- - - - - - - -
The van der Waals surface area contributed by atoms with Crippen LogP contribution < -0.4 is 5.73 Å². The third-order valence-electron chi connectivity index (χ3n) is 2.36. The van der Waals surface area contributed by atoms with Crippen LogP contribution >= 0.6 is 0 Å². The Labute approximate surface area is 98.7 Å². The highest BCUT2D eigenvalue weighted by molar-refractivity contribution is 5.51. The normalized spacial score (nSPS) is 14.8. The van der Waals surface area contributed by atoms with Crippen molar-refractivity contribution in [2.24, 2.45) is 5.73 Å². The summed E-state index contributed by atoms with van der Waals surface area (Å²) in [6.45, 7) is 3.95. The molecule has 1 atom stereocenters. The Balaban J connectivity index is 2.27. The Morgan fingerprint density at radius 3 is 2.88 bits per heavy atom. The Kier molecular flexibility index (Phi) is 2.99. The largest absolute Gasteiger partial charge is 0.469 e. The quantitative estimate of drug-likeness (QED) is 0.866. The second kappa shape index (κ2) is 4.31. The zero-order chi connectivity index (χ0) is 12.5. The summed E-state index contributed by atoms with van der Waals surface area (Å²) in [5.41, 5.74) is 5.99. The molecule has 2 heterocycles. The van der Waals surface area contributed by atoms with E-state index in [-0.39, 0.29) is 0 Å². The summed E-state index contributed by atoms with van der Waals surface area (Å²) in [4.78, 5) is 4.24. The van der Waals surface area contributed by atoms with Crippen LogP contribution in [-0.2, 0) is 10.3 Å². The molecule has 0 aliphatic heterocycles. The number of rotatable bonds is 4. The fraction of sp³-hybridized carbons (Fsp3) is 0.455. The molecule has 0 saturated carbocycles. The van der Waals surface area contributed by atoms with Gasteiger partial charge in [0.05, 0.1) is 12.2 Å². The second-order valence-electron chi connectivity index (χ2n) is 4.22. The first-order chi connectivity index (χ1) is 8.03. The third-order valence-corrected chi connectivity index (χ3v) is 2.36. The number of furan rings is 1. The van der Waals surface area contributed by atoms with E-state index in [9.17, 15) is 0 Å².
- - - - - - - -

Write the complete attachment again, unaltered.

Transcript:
The van der Waals surface area contributed by atoms with Crippen LogP contribution < -0.4 is 5.73 Å². The third-order valence-electron chi connectivity index (χ3n) is 2.36. The van der Waals surface area contributed by atoms with Crippen LogP contribution >= 0.6 is 0 Å². The Labute approximate surface area is 98.7 Å². The highest BCUT2D eigenvalue weighted by molar-refractivity contribution is 5.51. The normalized spacial score (nSPS) is 14.8. The van der Waals surface area contributed by atoms with Crippen molar-refractivity contribution in [2.24, 2.45) is 5.73 Å². The summed E-state index contributed by atoms with van der Waals surface area (Å²) in [6.45, 7) is 3.95. The molecule has 1 atom stereocenters. The Balaban J connectivity index is 2.27. The Morgan fingerprint density at radius 3 is 2.88 bits per heavy atom. The Kier molecular flexibility index (Phi) is 2.99. The largest absolute Gasteiger partial charge is 0.469 e. The quantitative estimate of drug-likeness (QED) is 0.866. The second kappa shape index (κ2) is 4.31. The zero-order chi connectivity index (χ0) is 12.5. The summed E-state index contributed by atoms with van der Waals surface area (Å²) in [5.41, 5.74) is 5.99. The molecule has 2 heterocycles. The van der Waals surface area contributed by atoms with E-state index in [-0.39, 0.29) is 0 Å². The summed E-state index contributed by atoms with van der Waals surface area (Å²) in [4.78, 5) is 4.24. The van der Waals surface area contributed by atoms with Crippen LogP contribution in [-0.2, 0) is 10.3 Å². The molecule has 0 aliphatic heterocycles. The number of rotatable bonds is 4. The fraction of sp³-hybridized carbons (Fsp3) is 0.455. The molecule has 0 saturated carbocycles. The van der Waals surface area contributed by atoms with Gasteiger partial charge in [0.05, 0.1) is 12.2 Å². The second-order valence-electron chi connectivity index (χ2n) is 4.22. The first-order chi connectivity index (χ1) is 8.03. The third-order valence-corrected chi connectivity index (χ3v) is 2.36. The number of furan rings is 1. The van der Waals surface area contributed by atoms with E-state index in [9.17, 15) is 0 Å².